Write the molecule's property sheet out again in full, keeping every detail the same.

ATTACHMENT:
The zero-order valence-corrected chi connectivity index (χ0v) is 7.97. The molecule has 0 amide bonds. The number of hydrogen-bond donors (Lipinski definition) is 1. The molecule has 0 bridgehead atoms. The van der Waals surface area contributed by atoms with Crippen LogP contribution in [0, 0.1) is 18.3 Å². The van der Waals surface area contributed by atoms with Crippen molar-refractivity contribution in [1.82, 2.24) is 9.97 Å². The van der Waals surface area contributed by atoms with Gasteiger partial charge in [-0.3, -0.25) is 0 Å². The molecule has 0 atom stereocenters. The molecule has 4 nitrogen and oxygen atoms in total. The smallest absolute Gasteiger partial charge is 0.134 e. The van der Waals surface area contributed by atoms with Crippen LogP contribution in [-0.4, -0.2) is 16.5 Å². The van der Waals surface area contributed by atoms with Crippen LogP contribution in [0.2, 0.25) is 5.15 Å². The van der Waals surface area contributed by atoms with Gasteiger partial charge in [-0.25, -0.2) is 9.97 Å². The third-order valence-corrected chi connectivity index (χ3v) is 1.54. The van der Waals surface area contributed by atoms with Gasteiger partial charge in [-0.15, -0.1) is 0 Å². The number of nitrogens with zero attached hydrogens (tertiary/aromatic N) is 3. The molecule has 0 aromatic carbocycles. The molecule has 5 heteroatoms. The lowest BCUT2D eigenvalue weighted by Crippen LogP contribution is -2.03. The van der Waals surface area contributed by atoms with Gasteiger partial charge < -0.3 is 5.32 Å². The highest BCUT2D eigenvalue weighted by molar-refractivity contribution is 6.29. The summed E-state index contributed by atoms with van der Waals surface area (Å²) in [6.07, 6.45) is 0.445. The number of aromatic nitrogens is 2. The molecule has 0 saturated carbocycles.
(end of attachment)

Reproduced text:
The zero-order valence-corrected chi connectivity index (χ0v) is 7.97. The molecule has 0 amide bonds. The number of hydrogen-bond donors (Lipinski definition) is 1. The molecule has 0 bridgehead atoms. The van der Waals surface area contributed by atoms with Crippen LogP contribution in [0, 0.1) is 18.3 Å². The van der Waals surface area contributed by atoms with Crippen molar-refractivity contribution in [1.82, 2.24) is 9.97 Å². The van der Waals surface area contributed by atoms with Gasteiger partial charge in [-0.3, -0.25) is 0 Å². The molecule has 0 atom stereocenters. The molecule has 4 nitrogen and oxygen atoms in total. The smallest absolute Gasteiger partial charge is 0.134 e. The van der Waals surface area contributed by atoms with Crippen LogP contribution in [-0.4, -0.2) is 16.5 Å². The van der Waals surface area contributed by atoms with Crippen LogP contribution in [0.2, 0.25) is 5.15 Å². The van der Waals surface area contributed by atoms with Gasteiger partial charge in [-0.25, -0.2) is 9.97 Å². The third-order valence-corrected chi connectivity index (χ3v) is 1.54. The van der Waals surface area contributed by atoms with Gasteiger partial charge in [-0.15, -0.1) is 0 Å². The number of nitrogens with zero attached hydrogens (tertiary/aromatic N) is 3. The molecule has 0 aromatic carbocycles. The molecule has 5 heteroatoms. The lowest BCUT2D eigenvalue weighted by Crippen LogP contribution is -2.03. The van der Waals surface area contributed by atoms with Gasteiger partial charge < -0.3 is 5.32 Å². The highest BCUT2D eigenvalue weighted by molar-refractivity contribution is 6.29. The summed E-state index contributed by atoms with van der Waals surface area (Å²) in [6.07, 6.45) is 0.445. The number of aromatic nitrogens is 2. The molecule has 0 saturated carbocycles.